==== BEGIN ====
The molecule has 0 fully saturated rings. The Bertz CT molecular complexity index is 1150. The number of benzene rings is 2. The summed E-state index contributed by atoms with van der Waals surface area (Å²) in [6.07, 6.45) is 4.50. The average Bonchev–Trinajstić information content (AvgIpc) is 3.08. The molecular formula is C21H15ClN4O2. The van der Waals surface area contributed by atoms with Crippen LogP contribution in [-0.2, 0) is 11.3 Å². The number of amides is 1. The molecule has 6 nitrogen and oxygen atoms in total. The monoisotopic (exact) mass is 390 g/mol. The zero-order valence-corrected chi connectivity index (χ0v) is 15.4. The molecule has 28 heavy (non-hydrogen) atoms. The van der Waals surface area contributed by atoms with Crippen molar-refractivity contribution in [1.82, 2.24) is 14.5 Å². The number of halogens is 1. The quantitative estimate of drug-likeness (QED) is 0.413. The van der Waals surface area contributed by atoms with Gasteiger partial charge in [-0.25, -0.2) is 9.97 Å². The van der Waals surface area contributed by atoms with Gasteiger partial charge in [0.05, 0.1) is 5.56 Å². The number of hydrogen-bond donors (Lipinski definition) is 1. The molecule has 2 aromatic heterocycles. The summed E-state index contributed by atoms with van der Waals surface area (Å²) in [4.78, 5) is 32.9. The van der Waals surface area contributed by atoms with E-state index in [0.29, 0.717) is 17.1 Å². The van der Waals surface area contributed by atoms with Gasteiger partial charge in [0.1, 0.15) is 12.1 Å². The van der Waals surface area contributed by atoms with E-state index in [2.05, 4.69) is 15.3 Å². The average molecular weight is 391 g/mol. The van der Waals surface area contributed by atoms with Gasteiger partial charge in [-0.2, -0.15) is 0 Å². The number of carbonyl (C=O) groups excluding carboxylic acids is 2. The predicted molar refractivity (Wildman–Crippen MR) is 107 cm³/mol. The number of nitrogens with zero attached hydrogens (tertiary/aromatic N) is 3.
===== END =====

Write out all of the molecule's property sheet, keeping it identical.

The molecule has 0 fully saturated rings. The Bertz CT molecular complexity index is 1150. The number of benzene rings is 2. The summed E-state index contributed by atoms with van der Waals surface area (Å²) in [6.07, 6.45) is 4.50. The average Bonchev–Trinajstić information content (AvgIpc) is 3.08. The molecular formula is C21H15ClN4O2. The van der Waals surface area contributed by atoms with Crippen LogP contribution in [-0.2, 0) is 11.3 Å². The number of amides is 1. The molecule has 6 nitrogen and oxygen atoms in total. The monoisotopic (exact) mass is 390 g/mol. The zero-order valence-corrected chi connectivity index (χ0v) is 15.4. The molecule has 28 heavy (non-hydrogen) atoms. The van der Waals surface area contributed by atoms with Crippen molar-refractivity contribution in [1.82, 2.24) is 14.5 Å². The number of halogens is 1. The quantitative estimate of drug-likeness (QED) is 0.413. The van der Waals surface area contributed by atoms with Gasteiger partial charge in [-0.25, -0.2) is 9.97 Å². The van der Waals surface area contributed by atoms with Gasteiger partial charge in [0.05, 0.1) is 5.56 Å². The number of hydrogen-bond donors (Lipinski definition) is 1. The molecule has 2 aromatic heterocycles. The summed E-state index contributed by atoms with van der Waals surface area (Å²) in [4.78, 5) is 32.9. The van der Waals surface area contributed by atoms with E-state index in [0.29, 0.717) is 17.1 Å². The van der Waals surface area contributed by atoms with Gasteiger partial charge in [0.1, 0.15) is 12.1 Å². The van der Waals surface area contributed by atoms with E-state index in [2.05, 4.69) is 15.3 Å². The average molecular weight is 391 g/mol. The van der Waals surface area contributed by atoms with Gasteiger partial charge in [-0.2, -0.15) is 0 Å². The number of carbonyl (C=O) groups excluding carboxylic acids is 2. The predicted molar refractivity (Wildman–Crippen MR) is 107 cm³/mol. The number of nitrogens with zero attached hydrogens (tertiary/aromatic N) is 3.